The area’s beauty enchanted us so much that we spent the afternoon exploring it on foot. Hiking along the Thunder Creek Trail from the campground’s terminus, we nearly skipped with glee as we walked. (In fact, we liked this trail so much it earned a place on our list of favorite Project 100 hikes.) The path followed the glacial creek and traversed a most magical patch of old-growth rainforest filled with tall trees, enormous ferns and a thick carpet of green moss on nearly every surface.
We felt like we were in Jurassic Park and half-expected to see a pterodactyl flying toward us through the canopy. We only went in a few miles before returning, but the trail continues for 40 miles, with numerous back-country campgrounds scattered along the way. We were a bit envious of the backpackers we passed beginning their multi-day treks as we headed back to the parking lot.
The forecast called for overnight rain, so we were no longer envious of all the backpackers. As we settled into our spacious and waterproof tent, a pair of barred owls landed in the trees directly above us, squawking and caterwauling with abandon. Leaping out of the tent, we shone our headlamps low in the trees and eventually located them. Rather than flying away, the owls blinked at us and continued their raucous hooting for some 10 minutes as if they were giving us a stern scolding. It was indeed a magical, memorable moment. Conservationists in the Pacific Northwest generally dislike barred owls because the birds have been encroaching on old-growth territory and squeezing their cousin, the northern spotted owl, into threatened species status. Yet we were delighted to finally see the creature that has filled many of our nights since February with its vociferous, eerie call.
The rain continued all night long and throughout the following day, making it a near washout. But we ventured briefly up the road to check out the North Cascades Environmental Learning Center. This small campus is in a beautiful setting on Diablo Lake, not far from where we kayaked the day before. Operated by the North Cascades Institute, the center hosts classes, retreats and special events throughout the year, but, alas, had no activities the day of our visit. On our way back to Newhalem we stopped off at Gorge Creek Falls to admire the 242-foot waterfall — one of many that roared to life from the day’s rain — and dramatic views of the Skagit River below the Gorge Dam along a short overlook trail. This was the Pacific Northwest at its most quintessential.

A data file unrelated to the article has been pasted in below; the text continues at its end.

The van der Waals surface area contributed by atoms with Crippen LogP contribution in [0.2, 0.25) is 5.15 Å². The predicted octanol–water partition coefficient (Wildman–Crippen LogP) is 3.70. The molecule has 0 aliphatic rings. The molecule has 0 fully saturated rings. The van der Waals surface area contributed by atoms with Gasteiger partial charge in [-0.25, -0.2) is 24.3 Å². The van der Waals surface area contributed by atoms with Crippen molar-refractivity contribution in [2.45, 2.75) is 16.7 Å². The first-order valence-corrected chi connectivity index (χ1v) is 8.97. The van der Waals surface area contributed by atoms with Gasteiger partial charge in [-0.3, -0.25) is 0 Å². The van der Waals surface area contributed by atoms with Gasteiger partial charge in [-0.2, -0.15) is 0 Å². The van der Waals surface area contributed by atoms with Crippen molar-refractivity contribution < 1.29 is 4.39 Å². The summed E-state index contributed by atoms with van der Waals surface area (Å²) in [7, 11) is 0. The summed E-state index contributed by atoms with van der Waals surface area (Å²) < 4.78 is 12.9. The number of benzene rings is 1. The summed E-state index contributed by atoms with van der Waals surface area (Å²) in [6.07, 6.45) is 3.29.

The sun came out on our final day in the park, so we set off for the Pyramid Lake Trail. The 4.2-mile round-trip hike ascended steeply through lodgepole pine woodlands followed by hemlock, cedar and fir forest along Pyramid Creek. Once again we entered a lush, moss-carpeted forest and soon became soaked by the wet vegetation nearly overgrowing the trail. The trees grew wider and taller — some reaching 500 feet — as we climbed, and we soon came to Pyramid Lake.
Although rather tiny, the lake was a twinkling jewel with its floating logs upon which diverse plant communities thrive. On one shore of the lake, the leaves of several large vine maple trees showed off their red fall colors, and beyond the other shore we could see a few glaciers and the distinctive, 71,82-foot Pyramid Peak that is the lake’s namesake. Reluctantly, we left this idyllic spot and headed back downhill to continue our onward journeys in the Pacific Northwest.